Kochi’s massive shopping malls are prime leisure destinations for the city’s well-heeled middle classes. On Ernakulam’s MG Road, Centre Square has a food court and the eleven-screen Cinépolis, plus the usual international, air-conditioned stores. Some 7km north of the centre, around Edapally Junction and spread over six storeys, the Oberon used to be the high temple of modern Keralan consumerism until it was usurped by the colossal LuLu Mall, a sixteen-acre complex 2km further north, with a seven-screen multiplex, eighteen food outlets and parking for three thousand cars.

Old Kochi: Fort Cochin and Mattancherry

Old Kochi, the thumb-shaped peninsula whose northern tip presides over the entrance to the city’s harbour, formed the focus of European trading activities from the sixteenth century onwards. With high-rise development restricted to Ernakulam across the water, its twin districts of Fort Cochin, in the west, and Mattancherry, on the headland’s eastern side, have preserved an extraordinary wealth of early colonial architecture, spanning the Portuguese, Dutch and British eras – a crop unparalleled in India. As you approach by ferry, the waterfront, with its sloping red-tiled roofs and ranks of peeling, pastel-coloured godowns (warehouses), offers a view that can have changed little in centuries.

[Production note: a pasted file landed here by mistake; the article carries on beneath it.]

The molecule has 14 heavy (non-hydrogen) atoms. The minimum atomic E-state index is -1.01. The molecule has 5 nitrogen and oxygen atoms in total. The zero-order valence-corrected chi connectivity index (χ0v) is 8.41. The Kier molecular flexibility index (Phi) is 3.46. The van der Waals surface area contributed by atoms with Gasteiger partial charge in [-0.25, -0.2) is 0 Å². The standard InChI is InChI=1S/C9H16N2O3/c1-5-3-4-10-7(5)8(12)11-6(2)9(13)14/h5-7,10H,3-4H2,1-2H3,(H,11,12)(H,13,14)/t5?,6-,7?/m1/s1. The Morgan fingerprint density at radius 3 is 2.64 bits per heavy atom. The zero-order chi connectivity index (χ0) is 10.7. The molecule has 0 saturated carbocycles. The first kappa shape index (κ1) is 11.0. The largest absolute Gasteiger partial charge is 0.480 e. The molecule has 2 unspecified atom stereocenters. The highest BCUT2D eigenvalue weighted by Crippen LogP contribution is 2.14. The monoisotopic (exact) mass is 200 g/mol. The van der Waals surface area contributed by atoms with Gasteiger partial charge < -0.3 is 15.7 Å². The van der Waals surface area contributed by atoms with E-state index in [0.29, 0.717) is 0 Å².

Closer up, however, Old Kochi’s historic patina has started to show some ugly cracks. The spice trade that fuelled the town’s original rise is still very much in evidence. But over the past twenty years an extraordinary rise in visitor numbers has had a major impact. Thousands of tourists pour through daily in winter, and with no planning or preservation authority to take control, the resulting rash of new building threatens to destroy the very atmosphere people come here to experience. That said, tourism has also brought some benefits, inspiring renovation work to buildings that would otherwise have been left to rot.

Fort Cochin